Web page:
The Reader's View
The dissolving door
Special to The Times
Today, the 10-year plan loses ground
King County's 10-Year Plan to End Homelessness is an ambitious venture to move from managing homelessness for the vast number of people suffering this pitiable condition in our midst, to solving it by providing enough appropriate, subsidized, permanent housing.
The plan is for 10 years of effort: Find the money, build the housing, and then move people from shelters and transitional programs into it. I'm all for that.
So why has the city of Seattle decided to start eliminating shelters before one brick has been laid for the thousands of new apartments needed? ["Fewer shelter beds to get city funding; advocates troubled," Local News, Dec. 9.]
The Archdiocesan Housing Authority is a shelter, transitional- and permanent-housing provider. Three of our programs, the Sacred Heart Shelter for women and families, the Noel House Shelters for women, and the St. Martin de Porres shelter for older men, recently lost $141,903 in funding from the city of Seattle for next year. Other emergency-shelter providers together have lost twice that much. We expect that these cuts will force us to lay off staff, reduce our programs and send people we shelter back out on the street next April.
St. Martin's and Noel House particularly serve people with disabilities and who have been homeless a long time. City bureaucrats are writing off these individuals as hopeless when they shift shelter money to healthier people with a quicker potential for success.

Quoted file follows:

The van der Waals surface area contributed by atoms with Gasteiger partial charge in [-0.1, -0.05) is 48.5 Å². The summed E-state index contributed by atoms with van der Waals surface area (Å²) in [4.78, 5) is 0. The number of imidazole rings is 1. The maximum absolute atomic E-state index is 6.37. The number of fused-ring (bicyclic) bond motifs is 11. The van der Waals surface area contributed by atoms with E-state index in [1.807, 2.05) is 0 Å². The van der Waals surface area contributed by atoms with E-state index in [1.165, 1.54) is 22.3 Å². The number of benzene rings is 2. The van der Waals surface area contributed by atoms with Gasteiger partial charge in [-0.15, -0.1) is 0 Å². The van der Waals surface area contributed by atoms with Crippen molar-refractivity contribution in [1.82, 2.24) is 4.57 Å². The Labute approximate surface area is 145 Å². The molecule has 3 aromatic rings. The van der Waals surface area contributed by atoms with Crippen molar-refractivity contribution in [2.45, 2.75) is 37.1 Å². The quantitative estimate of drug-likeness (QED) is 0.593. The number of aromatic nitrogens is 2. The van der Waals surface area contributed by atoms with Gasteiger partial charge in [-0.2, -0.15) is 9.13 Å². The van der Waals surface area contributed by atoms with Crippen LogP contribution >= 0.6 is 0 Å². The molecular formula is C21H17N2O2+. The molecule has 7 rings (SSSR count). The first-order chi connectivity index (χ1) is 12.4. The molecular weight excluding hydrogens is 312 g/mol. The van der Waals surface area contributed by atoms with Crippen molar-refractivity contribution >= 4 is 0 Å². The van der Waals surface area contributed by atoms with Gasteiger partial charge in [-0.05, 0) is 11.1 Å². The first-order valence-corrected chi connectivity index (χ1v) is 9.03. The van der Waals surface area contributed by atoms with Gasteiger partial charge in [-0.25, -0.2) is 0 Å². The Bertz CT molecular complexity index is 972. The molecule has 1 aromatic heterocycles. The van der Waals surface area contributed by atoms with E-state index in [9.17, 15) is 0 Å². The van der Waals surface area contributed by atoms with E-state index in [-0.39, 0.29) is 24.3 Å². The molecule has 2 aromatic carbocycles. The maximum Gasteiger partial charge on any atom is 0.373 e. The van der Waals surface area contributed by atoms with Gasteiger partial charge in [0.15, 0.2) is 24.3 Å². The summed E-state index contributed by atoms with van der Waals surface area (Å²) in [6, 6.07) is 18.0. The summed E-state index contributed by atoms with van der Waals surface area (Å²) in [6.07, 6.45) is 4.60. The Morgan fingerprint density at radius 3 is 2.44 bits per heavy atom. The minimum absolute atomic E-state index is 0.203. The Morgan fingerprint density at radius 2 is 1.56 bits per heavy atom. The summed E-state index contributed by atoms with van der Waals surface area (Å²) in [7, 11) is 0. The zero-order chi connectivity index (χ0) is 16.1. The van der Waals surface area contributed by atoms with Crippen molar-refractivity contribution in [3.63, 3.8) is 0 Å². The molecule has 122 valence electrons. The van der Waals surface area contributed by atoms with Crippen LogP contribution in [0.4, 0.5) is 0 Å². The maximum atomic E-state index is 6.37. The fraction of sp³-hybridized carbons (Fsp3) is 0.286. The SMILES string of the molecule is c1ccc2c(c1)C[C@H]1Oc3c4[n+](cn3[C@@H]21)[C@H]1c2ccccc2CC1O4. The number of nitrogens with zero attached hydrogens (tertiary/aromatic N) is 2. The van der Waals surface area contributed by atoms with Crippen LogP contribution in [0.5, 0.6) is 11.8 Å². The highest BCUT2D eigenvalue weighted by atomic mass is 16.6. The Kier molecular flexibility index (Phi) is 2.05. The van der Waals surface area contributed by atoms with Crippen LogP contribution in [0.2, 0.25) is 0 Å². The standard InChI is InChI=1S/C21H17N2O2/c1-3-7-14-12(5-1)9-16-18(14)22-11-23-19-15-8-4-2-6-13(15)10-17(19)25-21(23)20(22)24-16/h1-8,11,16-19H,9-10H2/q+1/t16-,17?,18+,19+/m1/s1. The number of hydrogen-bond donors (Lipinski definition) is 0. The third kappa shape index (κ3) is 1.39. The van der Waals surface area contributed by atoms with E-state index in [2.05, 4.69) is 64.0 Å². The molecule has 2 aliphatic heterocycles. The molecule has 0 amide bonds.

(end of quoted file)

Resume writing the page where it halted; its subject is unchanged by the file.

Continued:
AHA's shelters are full night after night. We have more than 100 of our shelter residents on subsidized-housing waiting lists at any given time. Residents in our transitional programs are stuck there months after their housing-application approval dates because of inadequate housing supply. Our permanent-housing programs have waiting lists two-years long.
To end homelessness, we need more resources.
The Seattle City Council and Mayor Greg Nickels must make good on their promises to preserve the existing number of shelter beds in the city, at the least. Right now, they aren't showing the money or the will.
The 10-Year Plan to End Homelessness is supposed to be an open door out of homelessness. The Seattle city government is turning it into a trap door for those who can't move along fast enough.
Flo Beaumon writes from the Archdiocesan Housing Authority in Seattle.
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